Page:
The universities have since submitted recommendations to the B.C. Ministry of Advanced Education, which is in the process of a review.

PhD legal battle comes to a close
Leif Larsen
The Manitoban (University of Manitoba)

WINNIPEG (CUP) — A case that saw the University of Manitoba embroiled in a highly publicized legal battle with one of its professors for close to a year came to a conclusion in late August.

On Aug. 24, more than eight months after reserving her decision, Justice Deborah McCawley ruled that U of M math professor, Gabor Lukacs, lacked “public- and private-interest standing” and supported the university’s application to strike his application for judicial review of the decision to award a PhD to a student who did not pass a comprehensive exam requirement.

The student’s name cannot be revealed due to a publication ban. In an interview with the Manitoban, Lukacs said he disagreed with the judge’s ruling, but would not criticize it in the “court of public opinion.”

“If I do criticize her decision, it will be in the court of appeal,” he said.

Lukacs had taken the university and its dean of graduate studies, Jay Doering, to court last fall following the university’s decision to award the PhD degree to the student in question.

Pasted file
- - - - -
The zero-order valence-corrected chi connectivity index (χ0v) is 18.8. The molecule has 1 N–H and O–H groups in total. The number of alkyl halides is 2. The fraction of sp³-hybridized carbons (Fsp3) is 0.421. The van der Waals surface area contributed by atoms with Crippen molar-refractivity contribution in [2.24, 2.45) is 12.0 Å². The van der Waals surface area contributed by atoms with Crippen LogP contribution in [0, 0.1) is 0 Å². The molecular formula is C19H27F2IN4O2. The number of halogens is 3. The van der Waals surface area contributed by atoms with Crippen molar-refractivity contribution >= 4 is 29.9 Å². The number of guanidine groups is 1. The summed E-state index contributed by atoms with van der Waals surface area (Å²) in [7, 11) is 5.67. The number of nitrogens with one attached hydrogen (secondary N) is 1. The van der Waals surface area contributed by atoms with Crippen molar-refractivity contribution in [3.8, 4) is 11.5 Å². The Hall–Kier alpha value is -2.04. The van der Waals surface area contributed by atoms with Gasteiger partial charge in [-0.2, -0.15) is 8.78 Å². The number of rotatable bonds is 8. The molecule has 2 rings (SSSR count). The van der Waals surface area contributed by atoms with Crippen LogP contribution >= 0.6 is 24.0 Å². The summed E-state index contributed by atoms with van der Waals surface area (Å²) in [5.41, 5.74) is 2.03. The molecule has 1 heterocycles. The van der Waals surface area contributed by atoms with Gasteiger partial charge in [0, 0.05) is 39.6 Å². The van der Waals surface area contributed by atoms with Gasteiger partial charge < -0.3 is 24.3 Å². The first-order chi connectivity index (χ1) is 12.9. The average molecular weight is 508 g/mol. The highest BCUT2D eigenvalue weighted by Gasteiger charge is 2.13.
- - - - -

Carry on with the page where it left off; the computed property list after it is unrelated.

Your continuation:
When asked to address his reasoning for disputing the university’s decision, considering he was not professionally linked to the student, Lukacs explained he was worried about the harm awarding this PhD would have on the reputation of the University of Manitoba and what stigmas might be attached to a graduate’s credentials in light of this case.

He went on to say that he wants “an employer seeing a degree from the University of Manitoba [to say]: ‘This is someone with a degree from a trustworthy institution, and the student who bears this certificate will surely be a quality expert in his or her field.’”

Universities flee Access Copyright
Tannara Yelland
CUP Prairies & Northern Bureau Chief

SASKATOON (CUP) — In the wake of a proposed fee increase, universities across Canada have opted to leave contracts with once-popular copyright licenser Access Copyright.

Many schools, including York University, the University of British Columbia and almost every school in the prairie region have abandoned their contracts with Access Copyright in favour of steering the waters of copyright legislation on their own.